The Court of Appeal has held a will valid despite witnesses not signing the Will
The witnesses were present when the testator signed his will and completed the section of the will where they inserted their name, address and occupation, however the will did not provide a space for a signature and therefore this was omitted. The witnesses gave evidence that they had carried out the above steps and ensured they had witnessed the testator’s signature. The Court compared the wording from section 9 of the Wills Act 1837 and 1982. Whilst the 1837 Act required that witnesses should “subscribe” however the wording was replaced in the 1982 Act to say they should “sign”. The Court held that the change in the wording was to modernise archaic language rather than impose stricter formalities witnesses. It was decided that the Act would be interpreted so that witnesses may write their name with the intention that this was proof of their presence.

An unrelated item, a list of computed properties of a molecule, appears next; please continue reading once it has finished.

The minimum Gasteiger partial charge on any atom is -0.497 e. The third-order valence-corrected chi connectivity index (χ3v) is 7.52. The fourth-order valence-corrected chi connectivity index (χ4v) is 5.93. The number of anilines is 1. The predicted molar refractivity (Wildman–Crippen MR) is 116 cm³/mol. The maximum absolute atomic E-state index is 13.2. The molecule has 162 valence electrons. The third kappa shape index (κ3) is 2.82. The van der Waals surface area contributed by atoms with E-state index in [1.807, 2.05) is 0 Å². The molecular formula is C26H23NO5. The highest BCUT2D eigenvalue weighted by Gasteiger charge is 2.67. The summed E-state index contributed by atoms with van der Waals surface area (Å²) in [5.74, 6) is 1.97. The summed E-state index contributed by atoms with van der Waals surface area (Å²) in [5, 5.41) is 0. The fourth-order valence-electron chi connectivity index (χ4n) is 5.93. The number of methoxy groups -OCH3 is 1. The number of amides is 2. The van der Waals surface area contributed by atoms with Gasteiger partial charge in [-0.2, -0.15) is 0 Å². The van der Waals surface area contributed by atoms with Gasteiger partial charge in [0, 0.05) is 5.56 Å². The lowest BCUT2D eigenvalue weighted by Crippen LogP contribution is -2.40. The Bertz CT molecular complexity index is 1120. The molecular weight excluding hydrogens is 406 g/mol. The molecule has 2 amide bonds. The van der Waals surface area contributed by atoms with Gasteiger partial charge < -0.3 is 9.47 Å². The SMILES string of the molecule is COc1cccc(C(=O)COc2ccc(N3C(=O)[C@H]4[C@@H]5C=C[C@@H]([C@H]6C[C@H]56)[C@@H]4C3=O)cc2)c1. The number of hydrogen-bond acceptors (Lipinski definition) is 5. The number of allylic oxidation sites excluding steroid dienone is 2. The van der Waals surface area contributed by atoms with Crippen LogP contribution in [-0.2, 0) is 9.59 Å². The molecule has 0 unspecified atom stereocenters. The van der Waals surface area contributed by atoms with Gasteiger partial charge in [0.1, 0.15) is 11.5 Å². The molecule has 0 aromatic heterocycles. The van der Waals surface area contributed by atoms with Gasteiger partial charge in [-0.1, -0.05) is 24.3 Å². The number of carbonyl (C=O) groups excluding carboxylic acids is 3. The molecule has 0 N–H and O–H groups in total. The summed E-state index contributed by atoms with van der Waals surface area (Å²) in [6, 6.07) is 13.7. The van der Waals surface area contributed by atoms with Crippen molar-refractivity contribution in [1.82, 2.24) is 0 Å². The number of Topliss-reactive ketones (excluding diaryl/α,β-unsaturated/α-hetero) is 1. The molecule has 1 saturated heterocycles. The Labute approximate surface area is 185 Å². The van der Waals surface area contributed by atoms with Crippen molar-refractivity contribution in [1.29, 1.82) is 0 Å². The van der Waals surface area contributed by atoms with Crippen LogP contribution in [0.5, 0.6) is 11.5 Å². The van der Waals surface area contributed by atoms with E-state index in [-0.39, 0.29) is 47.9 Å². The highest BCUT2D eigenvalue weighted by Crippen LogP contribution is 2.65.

The Law Commission is due to release a report on reforming the law on wills by the end of the year and the Court of Appeal’s decision above, may be reflected in this. The Law Commissions consultation which was published on 13 July 2017 has already raised the issue of whether the requirement for witnesses to “attest” the will should be removed as it is not clearly defined and therefore not understood.
For advice on wills, please contact Nicole Gallop Mildon Head of Private Client and Cross-border Property.